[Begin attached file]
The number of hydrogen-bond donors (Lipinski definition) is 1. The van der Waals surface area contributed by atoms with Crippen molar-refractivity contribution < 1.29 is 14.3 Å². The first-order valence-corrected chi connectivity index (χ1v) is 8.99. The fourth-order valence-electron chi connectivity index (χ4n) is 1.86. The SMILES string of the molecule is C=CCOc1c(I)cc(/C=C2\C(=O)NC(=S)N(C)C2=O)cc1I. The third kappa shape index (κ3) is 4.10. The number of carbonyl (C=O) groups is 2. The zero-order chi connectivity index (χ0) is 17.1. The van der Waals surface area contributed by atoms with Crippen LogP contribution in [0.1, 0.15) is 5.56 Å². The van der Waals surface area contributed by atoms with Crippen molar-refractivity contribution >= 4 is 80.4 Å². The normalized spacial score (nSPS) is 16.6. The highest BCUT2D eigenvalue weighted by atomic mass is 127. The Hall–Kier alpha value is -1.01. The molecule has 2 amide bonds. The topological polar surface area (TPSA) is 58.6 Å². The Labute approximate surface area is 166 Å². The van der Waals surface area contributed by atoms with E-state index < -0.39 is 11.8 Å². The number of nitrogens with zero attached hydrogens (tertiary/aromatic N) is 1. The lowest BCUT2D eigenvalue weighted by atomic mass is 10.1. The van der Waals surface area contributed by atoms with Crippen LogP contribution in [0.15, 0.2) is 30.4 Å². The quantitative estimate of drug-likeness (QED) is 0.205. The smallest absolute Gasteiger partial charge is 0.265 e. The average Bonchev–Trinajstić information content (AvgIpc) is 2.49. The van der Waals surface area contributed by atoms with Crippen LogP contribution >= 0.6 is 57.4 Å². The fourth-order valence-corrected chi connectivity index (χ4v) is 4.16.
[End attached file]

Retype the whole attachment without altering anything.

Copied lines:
The number of hydrogen-bond donors (Lipinski definition) is 1. The van der Waals surface area contributed by atoms with Crippen molar-refractivity contribution < 1.29 is 14.3 Å². The first-order valence-corrected chi connectivity index (χ1v) is 8.99. The fourth-order valence-electron chi connectivity index (χ4n) is 1.86. The SMILES string of the molecule is C=CCOc1c(I)cc(/C=C2\C(=O)NC(=S)N(C)C2=O)cc1I. The third kappa shape index (κ3) is 4.10. The number of carbonyl (C=O) groups is 2. The zero-order chi connectivity index (χ0) is 17.1. The van der Waals surface area contributed by atoms with Crippen LogP contribution in [0.1, 0.15) is 5.56 Å². The van der Waals surface area contributed by atoms with Crippen molar-refractivity contribution >= 4 is 80.4 Å². The normalized spacial score (nSPS) is 16.6. The highest BCUT2D eigenvalue weighted by atomic mass is 127. The Hall–Kier alpha value is -1.01. The molecule has 2 amide bonds. The topological polar surface area (TPSA) is 58.6 Å². The Labute approximate surface area is 166 Å². The van der Waals surface area contributed by atoms with E-state index < -0.39 is 11.8 Å². The number of nitrogens with zero attached hydrogens (tertiary/aromatic N) is 1. The lowest BCUT2D eigenvalue weighted by atomic mass is 10.1. The van der Waals surface area contributed by atoms with Crippen LogP contribution in [0.15, 0.2) is 30.4 Å². The quantitative estimate of drug-likeness (QED) is 0.205. The smallest absolute Gasteiger partial charge is 0.265 e. The average Bonchev–Trinajstić information content (AvgIpc) is 2.49. The van der Waals surface area contributed by atoms with Crippen LogP contribution >= 0.6 is 57.4 Å². The fourth-order valence-corrected chi connectivity index (χ4v) is 4.16.